In 1880. Mr. Siegfried was married (first) to Maria Stimmel, who was a daughter of John and Hettie Ann Stimmel. They had one son, John, who was reared mainly in Delaware County and became a clerk in the freight department of the Pennsylvania Railroad at Delaware. He was popular with his employers and associates and was a valued member of Hiram Lodge, No. 18, F. & A. M., at Delaware. His death took place February 12. 1906, when he was aged twenty-four years. He was buried with .Masonic honors, from the Masonic Temple at Delaware.
Mr. Siegfried was married secondly to Ida Davis, in October, 1892. She was reared west of Delaware and is a daughter of David and Sarah Davis. Of this union there are two children. Paul D. and Ruth Helen, aged fourteen and eleven years, respectively.
In politics, Mr. Siegfried, like his father, always been identified with the Democratic party. The elder Mr. Siegfried was a stanch supporter of its policies through the greater part of his life and on many occasions was elected to political office. In 1874 he was elected county commissioner of Delaware County and served in that capacity for three years, his election taking place when the county had an adverse majority of 600. Adam Siegfried has been equally successful in overcoming the normal Republican plurality. In 1907 he was elected a member of the City Council of Delaware.overcoming the regular majority of 200 in the city, and in 1891 was made the Democratic nominee for sheriff and came within three votes of being elected to this office. He is a member of Hiram Lodge, No. 18, F. & A. M. He is a man who stands very high in the esteem of his fellow-citizens, one whose business capacity and personal integrity are universally recognized.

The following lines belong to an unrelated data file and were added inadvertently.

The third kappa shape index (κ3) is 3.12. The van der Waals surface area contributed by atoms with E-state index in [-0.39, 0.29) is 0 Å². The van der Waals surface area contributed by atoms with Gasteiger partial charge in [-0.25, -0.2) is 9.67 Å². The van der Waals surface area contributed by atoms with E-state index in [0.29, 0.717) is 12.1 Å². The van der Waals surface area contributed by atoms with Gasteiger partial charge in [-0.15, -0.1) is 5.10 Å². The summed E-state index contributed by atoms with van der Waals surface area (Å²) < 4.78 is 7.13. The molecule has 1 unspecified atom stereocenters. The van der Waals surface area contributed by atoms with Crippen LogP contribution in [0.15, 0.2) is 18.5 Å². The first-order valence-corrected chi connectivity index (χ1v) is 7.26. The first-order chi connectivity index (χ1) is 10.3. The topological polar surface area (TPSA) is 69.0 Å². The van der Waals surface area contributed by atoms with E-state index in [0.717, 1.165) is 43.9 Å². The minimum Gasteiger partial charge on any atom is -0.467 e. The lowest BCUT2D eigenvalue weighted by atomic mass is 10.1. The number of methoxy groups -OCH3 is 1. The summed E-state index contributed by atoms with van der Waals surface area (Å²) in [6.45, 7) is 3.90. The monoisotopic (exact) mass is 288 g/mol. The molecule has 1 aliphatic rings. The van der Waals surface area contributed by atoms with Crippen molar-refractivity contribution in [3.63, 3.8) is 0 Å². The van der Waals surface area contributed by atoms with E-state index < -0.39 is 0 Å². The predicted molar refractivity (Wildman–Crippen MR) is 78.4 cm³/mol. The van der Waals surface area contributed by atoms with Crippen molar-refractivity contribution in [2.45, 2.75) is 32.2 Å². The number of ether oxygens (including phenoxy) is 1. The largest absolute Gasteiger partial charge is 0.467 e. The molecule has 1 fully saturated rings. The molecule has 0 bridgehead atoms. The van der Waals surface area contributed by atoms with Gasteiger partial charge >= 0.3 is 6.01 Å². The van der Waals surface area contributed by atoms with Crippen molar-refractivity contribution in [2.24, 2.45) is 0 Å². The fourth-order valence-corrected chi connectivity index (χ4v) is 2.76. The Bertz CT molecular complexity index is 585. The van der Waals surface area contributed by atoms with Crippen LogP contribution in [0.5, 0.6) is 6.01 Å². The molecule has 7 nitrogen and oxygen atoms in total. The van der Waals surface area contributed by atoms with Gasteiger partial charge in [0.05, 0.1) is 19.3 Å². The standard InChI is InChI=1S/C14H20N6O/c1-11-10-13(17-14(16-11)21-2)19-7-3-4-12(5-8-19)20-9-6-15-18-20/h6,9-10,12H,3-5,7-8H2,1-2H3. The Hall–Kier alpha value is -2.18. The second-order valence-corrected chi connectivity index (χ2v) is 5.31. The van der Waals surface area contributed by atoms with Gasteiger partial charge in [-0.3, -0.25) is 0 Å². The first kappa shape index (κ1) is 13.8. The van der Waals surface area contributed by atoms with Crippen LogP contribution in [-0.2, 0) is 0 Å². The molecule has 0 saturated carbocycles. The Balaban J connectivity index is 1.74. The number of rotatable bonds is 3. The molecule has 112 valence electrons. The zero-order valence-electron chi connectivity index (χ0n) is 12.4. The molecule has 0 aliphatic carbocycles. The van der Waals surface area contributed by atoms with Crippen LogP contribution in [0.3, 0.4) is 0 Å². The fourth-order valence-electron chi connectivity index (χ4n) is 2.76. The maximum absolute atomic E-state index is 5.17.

From 20th Century History of Delaware County, Ohio, and Representative Citizens by James R. Lytle